Sourdough bagels are the latest obsession in our household. I tend to get crushes on certain types of bread-making, and then my housemates have to eat that thing for weeks. Recently, it was rye bread that had my heart (recipe coming soon – but the thought of eating rye bread now makes me feel quite ill).
Bagels lend themselves so well to sourdough baking. Whilst it can be hard to achieve light, soft, fluffy baked goods with sourdough, bagels are a very stiff dough that yield a dense and chewy product – made for sourdough, if you ask me!
There seem to be two approaches when it comes to bagel shaping. You can either roll the bits of dough out into thin logs, loop them, and roll the seam on the bench to seal, or you can create a disc of bagel dough, poke your finger through the middle, and stretch it out to create the quintessential bagel look.
I have only ever done the first option, and I have to say I’m quite enamoured with how rustic they look. I don’t mind the visible seams – it just serves as a reminder that the bagel was home-made and hand-rolled!
Sourdough bagels are so versatile, easy to make and satisfying to eat. The pre-baked toppings are abundant – poppy seeds, sesame seeds, cheese + jalapeno, herbs, dukkah. Once baked, I like to slice them in half, toast them and have one sweet and one savoury bagel half.
Favourite toppings in our house include Nutella, strawberry, cream cheese, smoked salmon, zucchini pickles, olives and capers!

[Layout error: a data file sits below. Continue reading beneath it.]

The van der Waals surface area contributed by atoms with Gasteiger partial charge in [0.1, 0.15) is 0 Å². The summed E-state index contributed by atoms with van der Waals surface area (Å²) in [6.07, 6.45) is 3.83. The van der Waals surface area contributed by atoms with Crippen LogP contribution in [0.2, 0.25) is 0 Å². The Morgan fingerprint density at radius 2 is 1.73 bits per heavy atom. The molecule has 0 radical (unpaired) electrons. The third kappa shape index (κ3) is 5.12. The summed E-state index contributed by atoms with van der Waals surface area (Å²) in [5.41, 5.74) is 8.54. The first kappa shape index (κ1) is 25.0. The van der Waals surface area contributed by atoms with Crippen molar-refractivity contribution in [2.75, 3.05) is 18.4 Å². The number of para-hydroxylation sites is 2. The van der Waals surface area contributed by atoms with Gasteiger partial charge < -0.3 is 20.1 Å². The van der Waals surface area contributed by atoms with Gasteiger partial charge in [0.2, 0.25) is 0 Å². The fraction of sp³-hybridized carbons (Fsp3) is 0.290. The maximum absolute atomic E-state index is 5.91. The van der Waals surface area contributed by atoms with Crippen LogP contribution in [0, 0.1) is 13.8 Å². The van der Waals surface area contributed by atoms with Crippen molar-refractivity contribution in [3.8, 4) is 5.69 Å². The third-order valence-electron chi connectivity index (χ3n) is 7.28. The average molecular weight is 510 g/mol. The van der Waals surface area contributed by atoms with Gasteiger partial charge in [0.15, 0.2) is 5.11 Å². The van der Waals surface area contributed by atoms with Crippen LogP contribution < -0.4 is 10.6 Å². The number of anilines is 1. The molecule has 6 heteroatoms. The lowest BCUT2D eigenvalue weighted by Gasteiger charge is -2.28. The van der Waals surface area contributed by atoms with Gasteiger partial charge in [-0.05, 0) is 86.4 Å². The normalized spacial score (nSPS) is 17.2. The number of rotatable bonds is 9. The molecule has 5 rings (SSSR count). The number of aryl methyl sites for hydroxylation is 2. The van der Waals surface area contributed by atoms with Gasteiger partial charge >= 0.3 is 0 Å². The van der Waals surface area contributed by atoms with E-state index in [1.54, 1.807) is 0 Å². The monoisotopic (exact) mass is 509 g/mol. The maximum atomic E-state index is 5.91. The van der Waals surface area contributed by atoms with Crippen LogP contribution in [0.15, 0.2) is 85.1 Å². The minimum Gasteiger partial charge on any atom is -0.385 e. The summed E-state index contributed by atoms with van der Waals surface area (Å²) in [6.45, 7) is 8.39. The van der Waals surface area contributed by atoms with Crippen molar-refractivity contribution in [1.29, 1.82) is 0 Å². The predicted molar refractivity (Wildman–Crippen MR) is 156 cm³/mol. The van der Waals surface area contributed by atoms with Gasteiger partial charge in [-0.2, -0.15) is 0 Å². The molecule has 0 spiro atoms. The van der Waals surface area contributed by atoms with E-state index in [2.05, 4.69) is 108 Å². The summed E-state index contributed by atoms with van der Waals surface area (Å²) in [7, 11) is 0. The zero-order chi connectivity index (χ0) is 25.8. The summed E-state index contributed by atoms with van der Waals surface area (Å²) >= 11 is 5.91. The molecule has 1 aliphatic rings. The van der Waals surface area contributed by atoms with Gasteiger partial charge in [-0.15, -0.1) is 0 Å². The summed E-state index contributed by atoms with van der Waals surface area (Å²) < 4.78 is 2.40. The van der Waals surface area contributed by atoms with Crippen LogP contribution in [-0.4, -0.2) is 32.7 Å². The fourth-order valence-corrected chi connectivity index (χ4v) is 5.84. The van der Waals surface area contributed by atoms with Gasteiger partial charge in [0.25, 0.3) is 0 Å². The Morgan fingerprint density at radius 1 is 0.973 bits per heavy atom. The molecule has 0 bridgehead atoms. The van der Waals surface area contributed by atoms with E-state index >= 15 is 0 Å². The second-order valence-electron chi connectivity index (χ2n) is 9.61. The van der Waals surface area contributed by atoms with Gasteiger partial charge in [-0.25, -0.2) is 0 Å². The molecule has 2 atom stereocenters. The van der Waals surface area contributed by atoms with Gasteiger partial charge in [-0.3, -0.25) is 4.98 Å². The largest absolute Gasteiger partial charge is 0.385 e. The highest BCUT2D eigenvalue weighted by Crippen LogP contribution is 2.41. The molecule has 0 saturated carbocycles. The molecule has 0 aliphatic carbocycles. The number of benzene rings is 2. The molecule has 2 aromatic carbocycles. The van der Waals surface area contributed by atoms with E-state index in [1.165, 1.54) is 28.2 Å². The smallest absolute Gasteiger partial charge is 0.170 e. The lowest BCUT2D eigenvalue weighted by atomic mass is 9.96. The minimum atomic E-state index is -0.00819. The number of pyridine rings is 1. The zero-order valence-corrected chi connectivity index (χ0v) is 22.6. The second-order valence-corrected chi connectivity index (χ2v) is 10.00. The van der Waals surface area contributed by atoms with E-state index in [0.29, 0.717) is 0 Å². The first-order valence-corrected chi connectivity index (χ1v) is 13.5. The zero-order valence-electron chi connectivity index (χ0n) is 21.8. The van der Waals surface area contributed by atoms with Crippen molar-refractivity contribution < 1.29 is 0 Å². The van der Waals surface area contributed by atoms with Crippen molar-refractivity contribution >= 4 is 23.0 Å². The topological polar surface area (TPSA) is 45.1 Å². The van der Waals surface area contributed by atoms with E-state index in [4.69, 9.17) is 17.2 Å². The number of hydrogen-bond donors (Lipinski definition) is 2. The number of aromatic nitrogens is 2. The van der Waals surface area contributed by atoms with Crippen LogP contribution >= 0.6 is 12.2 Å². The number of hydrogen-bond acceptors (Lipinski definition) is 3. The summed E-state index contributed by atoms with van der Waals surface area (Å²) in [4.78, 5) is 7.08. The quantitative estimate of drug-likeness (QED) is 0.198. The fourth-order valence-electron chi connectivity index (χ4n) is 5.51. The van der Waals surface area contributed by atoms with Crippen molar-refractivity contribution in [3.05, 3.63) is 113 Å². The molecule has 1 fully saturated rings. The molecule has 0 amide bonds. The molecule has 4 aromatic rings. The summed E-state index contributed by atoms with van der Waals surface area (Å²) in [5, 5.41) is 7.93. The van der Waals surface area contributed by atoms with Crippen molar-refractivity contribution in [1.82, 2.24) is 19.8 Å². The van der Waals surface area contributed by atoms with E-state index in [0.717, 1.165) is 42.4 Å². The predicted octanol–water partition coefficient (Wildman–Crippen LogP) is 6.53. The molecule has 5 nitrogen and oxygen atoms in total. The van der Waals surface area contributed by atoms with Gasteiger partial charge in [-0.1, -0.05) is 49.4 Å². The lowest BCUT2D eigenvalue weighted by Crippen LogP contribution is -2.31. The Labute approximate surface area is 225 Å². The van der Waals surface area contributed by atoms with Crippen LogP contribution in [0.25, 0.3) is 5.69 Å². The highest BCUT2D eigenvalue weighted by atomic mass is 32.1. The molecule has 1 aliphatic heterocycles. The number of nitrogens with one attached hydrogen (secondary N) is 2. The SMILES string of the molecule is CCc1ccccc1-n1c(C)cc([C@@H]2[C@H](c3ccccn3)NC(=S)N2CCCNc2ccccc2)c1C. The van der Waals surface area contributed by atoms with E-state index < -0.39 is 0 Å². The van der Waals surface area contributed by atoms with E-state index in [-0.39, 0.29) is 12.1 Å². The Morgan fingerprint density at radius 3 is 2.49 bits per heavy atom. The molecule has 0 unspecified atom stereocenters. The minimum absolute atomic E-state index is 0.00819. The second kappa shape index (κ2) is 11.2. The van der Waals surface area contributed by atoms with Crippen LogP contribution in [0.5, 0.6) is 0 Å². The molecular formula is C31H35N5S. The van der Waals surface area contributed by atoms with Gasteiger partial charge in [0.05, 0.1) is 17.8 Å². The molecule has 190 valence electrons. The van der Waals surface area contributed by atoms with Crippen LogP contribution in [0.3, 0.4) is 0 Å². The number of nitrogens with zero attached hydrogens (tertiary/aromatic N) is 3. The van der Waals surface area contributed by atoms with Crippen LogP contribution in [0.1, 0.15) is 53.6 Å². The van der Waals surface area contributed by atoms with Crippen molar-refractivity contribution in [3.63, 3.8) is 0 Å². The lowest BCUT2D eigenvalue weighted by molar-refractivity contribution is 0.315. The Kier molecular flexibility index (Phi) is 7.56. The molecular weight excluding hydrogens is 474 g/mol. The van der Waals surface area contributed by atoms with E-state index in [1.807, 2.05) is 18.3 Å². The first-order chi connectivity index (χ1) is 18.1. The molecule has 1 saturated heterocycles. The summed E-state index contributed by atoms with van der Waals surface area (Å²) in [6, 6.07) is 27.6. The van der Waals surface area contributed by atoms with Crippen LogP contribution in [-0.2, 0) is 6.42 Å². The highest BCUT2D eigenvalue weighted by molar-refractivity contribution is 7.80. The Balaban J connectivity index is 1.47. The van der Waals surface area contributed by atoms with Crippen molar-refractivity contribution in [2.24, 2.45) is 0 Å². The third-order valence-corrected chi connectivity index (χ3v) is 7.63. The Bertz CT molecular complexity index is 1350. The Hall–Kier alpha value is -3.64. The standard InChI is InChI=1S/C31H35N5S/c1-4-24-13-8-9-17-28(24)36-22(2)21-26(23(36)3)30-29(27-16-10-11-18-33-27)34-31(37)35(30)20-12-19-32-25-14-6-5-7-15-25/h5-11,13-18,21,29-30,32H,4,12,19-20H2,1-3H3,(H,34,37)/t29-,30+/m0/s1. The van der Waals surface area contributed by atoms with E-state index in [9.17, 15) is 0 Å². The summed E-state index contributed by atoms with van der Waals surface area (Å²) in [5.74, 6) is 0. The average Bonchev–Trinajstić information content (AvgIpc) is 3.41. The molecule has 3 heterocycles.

Have you ever wanted to create your own bagels? What would your ultimate bagel consist of?
- 700g strong white flour
- 260g water
- 60g low-fat milk powder
- 30g malt powder
- 20g salt
- 300g sourdough leaven @ 100% hydration
- 1 tablespoon bi-carb soda (for boiling in water)
- poppy seeds, sesame seeds, grated cheese, fresh chilli, herbs, or other toppings of choice
- In the bowl of a stand mixer with the dough hook attached, or a large mixing bowl, add all of the ingredients, except the bi-carb soda.
- Knead until combined and smooth, around 5 minutes.
- Allow to bulk ferment in the bowl at room temperature for 4 hours. This time could vary depending on your climate. You may need to add a few hours to the fermentation time if you live in a cold place. You're looking for the dough to have gained about ⅓ of its initial size by the end of bulk fermentation.
- Line two baking trays with baking paper.
- Lightly flour the bench, and tip the dough out onto the bench and shape into a large disc.
- Using a dough scraper, divide the dough into 12 pieces.
- Shape each piece into a disc, and then use your palm to push it down flat. Roll into a cylindrical shape using your palms. Loop the bagel around three fingers to form the bagel shape, and then roll the seam on the bench to seal, using your three fingers (like this - but bear in mind our dough isn't going to be as stretchy as his!)
- Place on the prepared baking trays.
- Prove for one hour at room temperature.
- Preheat the oven to 200C/390F.
- Place a large saucepan or pot on the stove and fill ¾ of the way up with water. Bring to the boil, then add 1 tbsp bi-carb soda.
- Lower the bagels into the water using a slotted spoon. I can fit four bagels at a time in the pot that I use.
- They should rise to the surface quite quickly. Allow to boil for 30 seconds on each side.
- Remove from the pot and sprinkle with seeds of choice. With seeds, it's easiest to place some on a plate and dip the bagel into them.
- Place back onto the prepared baking trays, and bake for 15-20 minutes, until golden brown and risen.
- Best served warm or toasted. Serve with cream cheese or any fillings of your choice.
Malt powder gives the bagels their "bagel-y" flavour. I've seen other recipes substitute this with brown sugar, but I've never tried it myself.
Favourite filling options include:
- cream cheese, smoked salmon and dill or tarragon
- nutella and strawberry
- cream cheese and zucchini pickle
- plain cream cheese
- butter and honey